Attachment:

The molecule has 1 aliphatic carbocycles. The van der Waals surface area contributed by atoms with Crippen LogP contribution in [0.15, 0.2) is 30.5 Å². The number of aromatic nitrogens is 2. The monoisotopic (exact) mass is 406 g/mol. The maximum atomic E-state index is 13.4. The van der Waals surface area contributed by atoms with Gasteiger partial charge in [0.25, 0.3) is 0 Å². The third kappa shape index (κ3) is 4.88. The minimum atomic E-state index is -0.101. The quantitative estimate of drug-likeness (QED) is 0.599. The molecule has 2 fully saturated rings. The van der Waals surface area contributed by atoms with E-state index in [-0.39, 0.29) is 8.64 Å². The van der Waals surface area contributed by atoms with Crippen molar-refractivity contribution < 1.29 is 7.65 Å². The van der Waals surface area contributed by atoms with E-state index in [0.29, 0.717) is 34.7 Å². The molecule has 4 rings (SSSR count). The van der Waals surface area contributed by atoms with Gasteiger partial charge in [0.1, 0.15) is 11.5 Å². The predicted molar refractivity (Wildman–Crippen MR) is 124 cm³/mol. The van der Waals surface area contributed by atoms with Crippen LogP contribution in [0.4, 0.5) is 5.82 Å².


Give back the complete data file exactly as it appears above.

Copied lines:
The molecule has 1 aliphatic carbocycles. The van der Waals surface area contributed by atoms with Crippen LogP contribution in [0.15, 0.2) is 30.5 Å². The number of aromatic nitrogens is 2. The monoisotopic (exact) mass is 406 g/mol. The maximum atomic E-state index is 13.4. The van der Waals surface area contributed by atoms with Gasteiger partial charge in [0.25, 0.3) is 0 Å². The third kappa shape index (κ3) is 4.88. The minimum atomic E-state index is -0.101. The quantitative estimate of drug-likeness (QED) is 0.599. The molecule has 2 fully saturated rings. The van der Waals surface area contributed by atoms with E-state index in [-0.39, 0.29) is 8.64 Å². The van der Waals surface area contributed by atoms with Crippen molar-refractivity contribution < 1.29 is 7.65 Å². The van der Waals surface area contributed by atoms with E-state index in [0.29, 0.717) is 34.7 Å². The molecule has 4 rings (SSSR count). The van der Waals surface area contributed by atoms with Gasteiger partial charge in [0.1, 0.15) is 11.5 Å². The predicted molar refractivity (Wildman–Crippen MR) is 124 cm³/mol. The van der Waals surface area contributed by atoms with Crippen LogP contribution in [0.4, 0.5) is 5.82 Å².